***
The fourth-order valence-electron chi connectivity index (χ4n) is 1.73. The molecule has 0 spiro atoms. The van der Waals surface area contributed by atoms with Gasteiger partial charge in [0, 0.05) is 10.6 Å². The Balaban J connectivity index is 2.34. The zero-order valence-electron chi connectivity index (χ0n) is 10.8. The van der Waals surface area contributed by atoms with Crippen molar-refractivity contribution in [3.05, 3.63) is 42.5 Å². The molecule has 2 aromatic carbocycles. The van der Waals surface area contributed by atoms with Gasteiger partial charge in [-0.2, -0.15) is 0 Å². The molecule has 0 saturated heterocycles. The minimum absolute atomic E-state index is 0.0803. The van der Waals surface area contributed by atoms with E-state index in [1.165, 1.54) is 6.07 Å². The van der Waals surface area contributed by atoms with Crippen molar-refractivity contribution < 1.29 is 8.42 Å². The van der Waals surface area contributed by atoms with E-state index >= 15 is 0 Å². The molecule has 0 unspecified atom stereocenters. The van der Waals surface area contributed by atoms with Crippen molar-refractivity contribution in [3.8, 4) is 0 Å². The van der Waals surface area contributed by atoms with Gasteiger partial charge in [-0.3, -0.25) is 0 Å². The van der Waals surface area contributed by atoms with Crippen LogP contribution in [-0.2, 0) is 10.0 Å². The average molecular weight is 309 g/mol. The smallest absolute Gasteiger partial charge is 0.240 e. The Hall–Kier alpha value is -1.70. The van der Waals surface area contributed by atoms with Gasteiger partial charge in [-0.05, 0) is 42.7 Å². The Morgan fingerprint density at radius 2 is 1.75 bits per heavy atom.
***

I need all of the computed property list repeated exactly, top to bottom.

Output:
The fourth-order valence-electron chi connectivity index (χ4n) is 1.73. The molecule has 0 spiro atoms. The van der Waals surface area contributed by atoms with Gasteiger partial charge in [0, 0.05) is 10.6 Å². The Balaban J connectivity index is 2.34. The zero-order valence-electron chi connectivity index (χ0n) is 10.8. The van der Waals surface area contributed by atoms with Crippen molar-refractivity contribution in [3.05, 3.63) is 42.5 Å². The molecule has 2 aromatic carbocycles. The van der Waals surface area contributed by atoms with Gasteiger partial charge in [-0.2, -0.15) is 0 Å². The molecule has 0 saturated heterocycles. The minimum absolute atomic E-state index is 0.0803. The van der Waals surface area contributed by atoms with E-state index in [1.165, 1.54) is 6.07 Å². The van der Waals surface area contributed by atoms with Crippen molar-refractivity contribution < 1.29 is 8.42 Å². The van der Waals surface area contributed by atoms with E-state index >= 15 is 0 Å². The molecule has 0 unspecified atom stereocenters. The van der Waals surface area contributed by atoms with Crippen molar-refractivity contribution in [3.8, 4) is 0 Å². The van der Waals surface area contributed by atoms with Gasteiger partial charge in [-0.3, -0.25) is 0 Å². The van der Waals surface area contributed by atoms with Crippen LogP contribution in [-0.2, 0) is 10.0 Å². The average molecular weight is 309 g/mol. The smallest absolute Gasteiger partial charge is 0.240 e. The Hall–Kier alpha value is -1.70. The van der Waals surface area contributed by atoms with Gasteiger partial charge in [-0.05, 0) is 42.7 Å². The Morgan fingerprint density at radius 2 is 1.75 bits per heavy atom.